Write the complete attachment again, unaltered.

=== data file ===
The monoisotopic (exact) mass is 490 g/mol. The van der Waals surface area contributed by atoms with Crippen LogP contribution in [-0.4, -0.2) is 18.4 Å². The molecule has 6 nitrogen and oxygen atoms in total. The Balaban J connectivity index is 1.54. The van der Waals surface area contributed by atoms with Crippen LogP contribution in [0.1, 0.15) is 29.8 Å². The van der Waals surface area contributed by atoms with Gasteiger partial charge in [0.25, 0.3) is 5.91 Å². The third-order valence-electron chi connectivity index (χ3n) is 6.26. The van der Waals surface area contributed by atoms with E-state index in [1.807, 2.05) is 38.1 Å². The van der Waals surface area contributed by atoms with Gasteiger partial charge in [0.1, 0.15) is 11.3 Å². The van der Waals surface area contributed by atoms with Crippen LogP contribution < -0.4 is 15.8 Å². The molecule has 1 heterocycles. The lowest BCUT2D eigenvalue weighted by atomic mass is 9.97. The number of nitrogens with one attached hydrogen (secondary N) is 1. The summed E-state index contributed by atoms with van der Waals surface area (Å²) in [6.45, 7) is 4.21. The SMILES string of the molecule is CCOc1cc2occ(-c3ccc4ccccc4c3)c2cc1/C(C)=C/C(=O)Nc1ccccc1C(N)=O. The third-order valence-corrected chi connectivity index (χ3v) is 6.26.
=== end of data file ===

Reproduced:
The monoisotopic (exact) mass is 490 g/mol. The van der Waals surface area contributed by atoms with Crippen LogP contribution in [-0.4, -0.2) is 18.4 Å². The molecule has 6 nitrogen and oxygen atoms in total. The Balaban J connectivity index is 1.54. The van der Waals surface area contributed by atoms with Crippen LogP contribution in [0.1, 0.15) is 29.8 Å². The van der Waals surface area contributed by atoms with Gasteiger partial charge in [0.25, 0.3) is 5.91 Å². The third-order valence-electron chi connectivity index (χ3n) is 6.26. The van der Waals surface area contributed by atoms with E-state index in [1.807, 2.05) is 38.1 Å². The van der Waals surface area contributed by atoms with Gasteiger partial charge in [0.1, 0.15) is 11.3 Å². The van der Waals surface area contributed by atoms with Crippen LogP contribution < -0.4 is 15.8 Å². The molecule has 1 heterocycles. The lowest BCUT2D eigenvalue weighted by atomic mass is 9.97. The number of nitrogens with one attached hydrogen (secondary N) is 1. The summed E-state index contributed by atoms with van der Waals surface area (Å²) in [6.45, 7) is 4.21. The SMILES string of the molecule is CCOc1cc2occ(-c3ccc4ccccc4c3)c2cc1/C(C)=C/C(=O)Nc1ccccc1C(N)=O. The third-order valence-corrected chi connectivity index (χ3v) is 6.26.